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ROGUE CHEMIST WAS INVOLVED IN 24,000-PLUS CONVICTIONS

Adam Lee Nemann
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Trial and Defense Attorney, Adjunct Professor of Law at Capital University, founder of Nemann Law Offices

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5/18/2016
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Former state chemist Annie Dookhan, convicted of tampering with evidence, was released from prison in April.

Ex-state chemist Annie Dookhan, convicted of tampering with evidence, was released from prison in April.

Annie Dookhan, the convicted former drug lab chemist, was responsible for testing evidence in more than 24,000 cases that resulted in convictions during her 10 years working for the state — a quarter of the successful prosecutions by the district attorneys that used her laboratory, according to figures released Thursday by the American Civil Liberties Union of Massachusetts.

The ACLU said the figures, provided in full this week by prosecutors per a court order, show the extent to which Dookhan was involved in testing evidence — she was involved in one in six drug prosecutions statewide over a 10-year-period — and the depth of the scandal that resulted.

Five years after the scandal broke, the vast majority of defendants who were convicted based on evidence that Dookhan tested have not been notified she was involved in their cases, or that they can appeal their convictions.

“Over the last decade, Massachusetts has convicted thousands and thousands of people of drug crimes based on tainted evidence. Those people deserve justice,” said Matthew Segal, legal director of the ACLU, which has called for the dismissal of all cases tied to Dookhan.

“It has taken five years and a lawsuit just to get a list of Dookhan’s cases, and that list exposes the war on drugs in Massachusetts as a massive house of cards.”

 

A spokesman for the Massachusetts District Attorneys Association and its president, Berkshire District Attorney David F. Capeless, could not be reached for comment.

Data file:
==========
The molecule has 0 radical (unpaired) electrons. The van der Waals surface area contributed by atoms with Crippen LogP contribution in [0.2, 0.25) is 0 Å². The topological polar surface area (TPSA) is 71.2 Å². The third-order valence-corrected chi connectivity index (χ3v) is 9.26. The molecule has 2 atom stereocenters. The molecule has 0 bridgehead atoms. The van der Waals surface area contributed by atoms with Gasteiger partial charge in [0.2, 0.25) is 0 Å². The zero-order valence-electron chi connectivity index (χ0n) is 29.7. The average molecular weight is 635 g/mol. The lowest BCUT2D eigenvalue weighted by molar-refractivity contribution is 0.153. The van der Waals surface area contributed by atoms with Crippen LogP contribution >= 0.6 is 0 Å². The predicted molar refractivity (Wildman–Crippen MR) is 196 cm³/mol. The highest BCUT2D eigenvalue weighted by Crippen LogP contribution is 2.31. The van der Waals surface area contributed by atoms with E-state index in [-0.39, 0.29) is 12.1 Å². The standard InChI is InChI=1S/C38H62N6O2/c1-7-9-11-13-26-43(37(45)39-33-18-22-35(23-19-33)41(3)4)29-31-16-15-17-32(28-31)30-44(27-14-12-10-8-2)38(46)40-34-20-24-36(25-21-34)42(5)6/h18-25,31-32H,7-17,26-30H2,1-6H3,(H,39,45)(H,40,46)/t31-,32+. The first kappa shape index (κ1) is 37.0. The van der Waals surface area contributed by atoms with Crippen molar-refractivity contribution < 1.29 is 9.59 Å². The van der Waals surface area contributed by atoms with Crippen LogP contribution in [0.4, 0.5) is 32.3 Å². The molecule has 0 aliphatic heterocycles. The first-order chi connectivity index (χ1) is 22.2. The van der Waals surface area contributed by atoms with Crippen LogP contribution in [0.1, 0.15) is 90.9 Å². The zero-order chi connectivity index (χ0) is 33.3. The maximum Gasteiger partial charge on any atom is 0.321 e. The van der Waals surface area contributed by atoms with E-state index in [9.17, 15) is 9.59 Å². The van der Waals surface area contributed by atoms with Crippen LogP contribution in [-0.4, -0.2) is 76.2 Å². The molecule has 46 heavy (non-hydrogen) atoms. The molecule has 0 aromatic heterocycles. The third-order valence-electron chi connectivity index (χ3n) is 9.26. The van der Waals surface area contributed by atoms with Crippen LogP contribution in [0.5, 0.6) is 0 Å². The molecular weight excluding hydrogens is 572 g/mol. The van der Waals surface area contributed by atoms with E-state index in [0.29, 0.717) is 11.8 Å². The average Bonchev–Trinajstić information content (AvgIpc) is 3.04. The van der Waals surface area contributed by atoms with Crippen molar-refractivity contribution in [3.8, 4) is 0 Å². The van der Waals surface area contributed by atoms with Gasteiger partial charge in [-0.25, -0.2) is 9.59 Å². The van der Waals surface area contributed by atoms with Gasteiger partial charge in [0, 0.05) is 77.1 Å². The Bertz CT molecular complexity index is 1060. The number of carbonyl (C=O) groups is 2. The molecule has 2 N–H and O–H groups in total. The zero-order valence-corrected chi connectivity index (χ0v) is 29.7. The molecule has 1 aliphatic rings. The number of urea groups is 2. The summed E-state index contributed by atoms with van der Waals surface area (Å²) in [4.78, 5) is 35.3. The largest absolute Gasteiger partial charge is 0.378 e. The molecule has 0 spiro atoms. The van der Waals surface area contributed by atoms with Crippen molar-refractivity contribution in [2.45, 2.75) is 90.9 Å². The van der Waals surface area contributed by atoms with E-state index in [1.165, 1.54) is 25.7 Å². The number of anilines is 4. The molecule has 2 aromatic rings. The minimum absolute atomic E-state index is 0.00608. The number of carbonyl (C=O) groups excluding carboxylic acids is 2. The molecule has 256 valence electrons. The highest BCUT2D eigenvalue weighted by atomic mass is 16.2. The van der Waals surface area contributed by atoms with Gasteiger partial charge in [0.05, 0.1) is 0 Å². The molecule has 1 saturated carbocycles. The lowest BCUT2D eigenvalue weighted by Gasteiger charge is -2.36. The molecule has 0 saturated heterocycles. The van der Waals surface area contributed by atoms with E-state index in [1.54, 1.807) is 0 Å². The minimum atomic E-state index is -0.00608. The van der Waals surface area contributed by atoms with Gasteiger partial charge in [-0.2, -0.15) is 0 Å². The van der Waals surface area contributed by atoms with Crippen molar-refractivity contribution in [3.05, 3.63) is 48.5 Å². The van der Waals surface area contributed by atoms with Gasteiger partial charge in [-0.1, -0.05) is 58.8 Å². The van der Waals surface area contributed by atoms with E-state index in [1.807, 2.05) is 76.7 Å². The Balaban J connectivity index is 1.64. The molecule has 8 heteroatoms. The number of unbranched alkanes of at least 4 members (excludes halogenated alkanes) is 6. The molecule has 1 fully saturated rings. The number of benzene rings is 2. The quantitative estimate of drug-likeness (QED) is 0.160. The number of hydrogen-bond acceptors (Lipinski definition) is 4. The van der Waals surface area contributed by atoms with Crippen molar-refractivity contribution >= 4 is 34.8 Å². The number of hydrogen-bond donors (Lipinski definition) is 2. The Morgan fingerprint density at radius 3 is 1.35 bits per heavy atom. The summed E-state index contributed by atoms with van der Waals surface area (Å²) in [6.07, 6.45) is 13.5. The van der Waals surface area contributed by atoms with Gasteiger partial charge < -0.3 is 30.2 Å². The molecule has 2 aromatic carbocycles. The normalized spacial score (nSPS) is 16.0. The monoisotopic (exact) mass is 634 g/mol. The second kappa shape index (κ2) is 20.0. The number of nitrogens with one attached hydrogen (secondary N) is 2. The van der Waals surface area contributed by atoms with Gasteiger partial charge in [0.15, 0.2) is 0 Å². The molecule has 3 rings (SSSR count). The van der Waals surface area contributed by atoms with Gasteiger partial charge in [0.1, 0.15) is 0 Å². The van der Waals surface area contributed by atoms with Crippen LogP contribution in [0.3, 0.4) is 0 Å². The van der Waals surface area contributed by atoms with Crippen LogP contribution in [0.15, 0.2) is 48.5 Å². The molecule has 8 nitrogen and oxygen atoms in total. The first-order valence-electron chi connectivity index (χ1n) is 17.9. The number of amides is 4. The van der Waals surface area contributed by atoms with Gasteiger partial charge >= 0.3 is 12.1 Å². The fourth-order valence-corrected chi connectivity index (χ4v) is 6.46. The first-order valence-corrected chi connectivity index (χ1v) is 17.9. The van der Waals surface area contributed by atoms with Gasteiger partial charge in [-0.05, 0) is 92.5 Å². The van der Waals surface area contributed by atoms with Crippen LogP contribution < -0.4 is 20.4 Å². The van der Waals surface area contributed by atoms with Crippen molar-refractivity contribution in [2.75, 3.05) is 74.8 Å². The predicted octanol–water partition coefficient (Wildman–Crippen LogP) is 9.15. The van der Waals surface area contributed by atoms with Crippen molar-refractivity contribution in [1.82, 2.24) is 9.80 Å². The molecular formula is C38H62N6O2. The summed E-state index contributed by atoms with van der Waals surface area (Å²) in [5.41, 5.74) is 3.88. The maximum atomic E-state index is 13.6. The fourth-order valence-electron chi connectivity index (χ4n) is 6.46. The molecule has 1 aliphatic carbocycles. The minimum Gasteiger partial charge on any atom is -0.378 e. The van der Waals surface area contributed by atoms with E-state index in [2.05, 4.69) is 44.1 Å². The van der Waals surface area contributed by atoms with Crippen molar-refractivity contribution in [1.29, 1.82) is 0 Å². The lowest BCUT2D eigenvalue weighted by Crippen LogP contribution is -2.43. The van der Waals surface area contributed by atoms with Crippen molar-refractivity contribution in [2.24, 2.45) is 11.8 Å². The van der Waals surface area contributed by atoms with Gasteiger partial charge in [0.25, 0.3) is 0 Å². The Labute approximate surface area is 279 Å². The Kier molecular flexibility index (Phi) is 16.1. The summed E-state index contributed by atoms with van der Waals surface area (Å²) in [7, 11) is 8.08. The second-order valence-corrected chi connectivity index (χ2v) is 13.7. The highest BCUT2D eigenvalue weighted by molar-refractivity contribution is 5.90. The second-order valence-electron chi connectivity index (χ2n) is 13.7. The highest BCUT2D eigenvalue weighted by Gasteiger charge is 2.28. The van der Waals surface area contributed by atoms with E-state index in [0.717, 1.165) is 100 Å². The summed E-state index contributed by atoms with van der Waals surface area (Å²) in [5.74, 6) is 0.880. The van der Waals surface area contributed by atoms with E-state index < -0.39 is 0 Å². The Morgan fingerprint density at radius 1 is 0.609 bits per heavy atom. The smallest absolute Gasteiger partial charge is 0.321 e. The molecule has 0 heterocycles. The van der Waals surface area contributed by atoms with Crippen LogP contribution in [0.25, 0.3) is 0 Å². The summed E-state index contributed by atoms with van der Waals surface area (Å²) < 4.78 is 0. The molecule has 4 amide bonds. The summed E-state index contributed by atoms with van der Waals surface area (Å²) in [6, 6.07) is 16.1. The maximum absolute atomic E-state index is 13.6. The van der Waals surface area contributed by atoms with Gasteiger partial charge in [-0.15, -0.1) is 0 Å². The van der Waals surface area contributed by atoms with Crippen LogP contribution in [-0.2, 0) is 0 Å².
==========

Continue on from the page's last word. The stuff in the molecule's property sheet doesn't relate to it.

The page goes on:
Jake Wark, spokesman for Suffolk District Attorney Daniel Conley, whose office handled most cases Dookhan was involved in, said the Supreme Judicial Court has recognized that his office turned over a list of the Dookhan defendants and case information to the ACLU more than a year ago.

In a May 2015 decision, the Supreme Judicial Court noted that prosecutors from Suffolk, Essex, Bristol, and Norfolk counties had turned over information about cases involving Dookhan. It was not clear when prosecutors from the Cape and Islands, Middlesex, and Plymouth — the other counties that used Dookhan’s lab — turned over the information. The ACLU said it got the complete list of cases this week.

Dookhan was a chemist at a Department of Public Health-run laboratory in Jamaica Plain from 2003 to 2012, before an audit by the State Police — who had been taking over the laboratory’s drug-testing duties — uncovered problems. An investigation found that Dookhan had certified substances she never tested, mixed substances with drugs so they tested positive, or given the wrong weight for substances. When confronted by investigators, she lied.

In 2013, Dookhan pleaded guilty to tampering with evidence and filing false reports and was sentenced to three to five years in prison. She was released on parole in April.

Defense attorneys and civil liberties advocates argue that Dookhan’s involvement tainted evidence in all of the cases in which she was involved, so the cases should be dismissed. Prosecutors say each case should be reviewed. The Supreme Judicial Court is reviewing how to handle the mess.

The ACLU has argued that tainted convictions have already resulted in jail time and other consequences, such as deportations or difficulty finding employment or housing.

The ACLU’s announcement came a week after a review by Attorney General Maura Healey found that a state chemist at an Amherst drug lab got high on drugs almost every day at work for nearly eight years, compromising evidence testing at that lab, too. That review, covering 2005 to 2013, could affect an untold number of cases.

“This new information and the latest drug lab scandal in Massachusetts show that a case-by-case approach to this massive problem cannot serve the cause of justice or restore the integrity of our criminal justice system. We need a comprehensive solution,” said Dan Marx, an attorney who worked on the litigation before the Supreme Judicial Court.



Category: Drug Offenses


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